One of the most celebrated artists of all time, Russian painter Marc Chagall’s dreamy, whimsical stories spanned an astonishing range of media including painting, murals, tapestries, stained glass and ceramics. Toying with the languages of avant-garde Paris including Surrealism and Expressionism, he remained figurative, weaving heartfelt, intimate human stories about love, joy, music and happiness into his vibrant, fantastical scenes, encouraging millions to embrace the simple act of being alive, even through the darkest of times.
Eldest of nine siblings, Marc Chagall was born under the name Movcha Chagall, into a poor family in the Belorussian town of Vitebsk. Fragile and sensitive, he commented, “I was scared of growing up.” Instead he immersed himself in the wilderness and the small town, an environment that would come to influence the settings in his adult paintings. He often found provincial life frustrating, later calling Vitebsk “a strange town, an unhappy town, a boring town.” Chagall’s parents were Hasidic Jews, who banned all imagery from the house, yet the young artist persuaded his parents to let him take art lessons with a local portraitist.
Rejecting Classical Training
In 1906, when he was 19, Chagall left for St Petersburg to study at the Imperial Society for the Protection of Fine Arts, but quickly became frustrated with the strict programme of copying classical busts. Stricken with poverty, he often had to skip meals, but found a small income as a sign painter. In an independent art class run by Russian artist Leon Bakst Chagall finally found a likeminded spirit – Bakst introduced Chagall to the wonders of the Parisian avant-garde, and before long, Chagall’s heart was set on the city of lights.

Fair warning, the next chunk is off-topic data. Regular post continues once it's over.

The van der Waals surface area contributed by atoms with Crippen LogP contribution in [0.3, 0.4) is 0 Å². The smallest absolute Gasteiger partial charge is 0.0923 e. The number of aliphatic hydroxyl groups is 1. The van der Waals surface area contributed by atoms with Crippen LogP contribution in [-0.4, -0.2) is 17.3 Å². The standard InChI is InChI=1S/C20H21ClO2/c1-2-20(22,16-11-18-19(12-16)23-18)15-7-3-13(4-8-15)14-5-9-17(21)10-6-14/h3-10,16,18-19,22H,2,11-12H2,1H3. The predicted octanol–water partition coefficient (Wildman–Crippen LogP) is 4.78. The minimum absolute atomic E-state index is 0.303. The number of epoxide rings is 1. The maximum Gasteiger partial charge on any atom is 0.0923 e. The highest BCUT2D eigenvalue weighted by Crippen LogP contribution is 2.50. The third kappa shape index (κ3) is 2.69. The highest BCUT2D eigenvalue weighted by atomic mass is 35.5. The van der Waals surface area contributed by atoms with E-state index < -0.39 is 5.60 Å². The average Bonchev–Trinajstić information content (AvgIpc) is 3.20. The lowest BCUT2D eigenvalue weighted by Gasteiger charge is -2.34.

Finding Joy in Paris
Chagall was able to finance his move to Paris in 1911 through the support of a member of Russia’s elective assembly. In Paris he met his idols including artists Fernand Leger, Chaim Soutine and the writer Guillaume Apollinaire. Chagall was endlessly prolific, producing some of his most expressive and inventive works of art, sometimes working through the night in a frenzied state. Complex, myriad compositions featuring animal-human hybrids and floating figures against vivid backgrounds came to typify his early Parisian art.
“Blue Air, Love and Flowers…”
Chagall made what he thought would be a brief return visit to Vitebsk in 1914, but the outbreak of war halted his return to Paris. Some years earlier Chagall had begun a romance with the wealthy, intellectual Bella Rosenfeld in Russia, but her parents had warned her not to marry a starving artist. Against their wishes, the pair married in 1915, and had a daughter the following year. The love he felt for Bella was frequently the subject for Chagall’s paintings, while he commented, “I had only to open the window of my room and blue air, love and flowers entered with her…”
The Bolshevik Revolution
When the Bolshevik Revolution broke out in 1917, Chagall felt free to embrace his Jewish heritage and even opened his own art school in Vitebsk. But under the changing face of Marxism and Leninism his art no longer fit with Social Realist ideals – he, Bella and their young daughter returned to Paris in 1922. Through influential art dealer Ambroise Vollard, Chagall received a series of high profile, public art commissions, though he often faced anti-Semitic discrimination. In an act of defiance, he produced White Crucifixion, 1938, capturing Christ as a symbol of Jewish suffering. The French Surrealists also had a profound influence on his art during the time.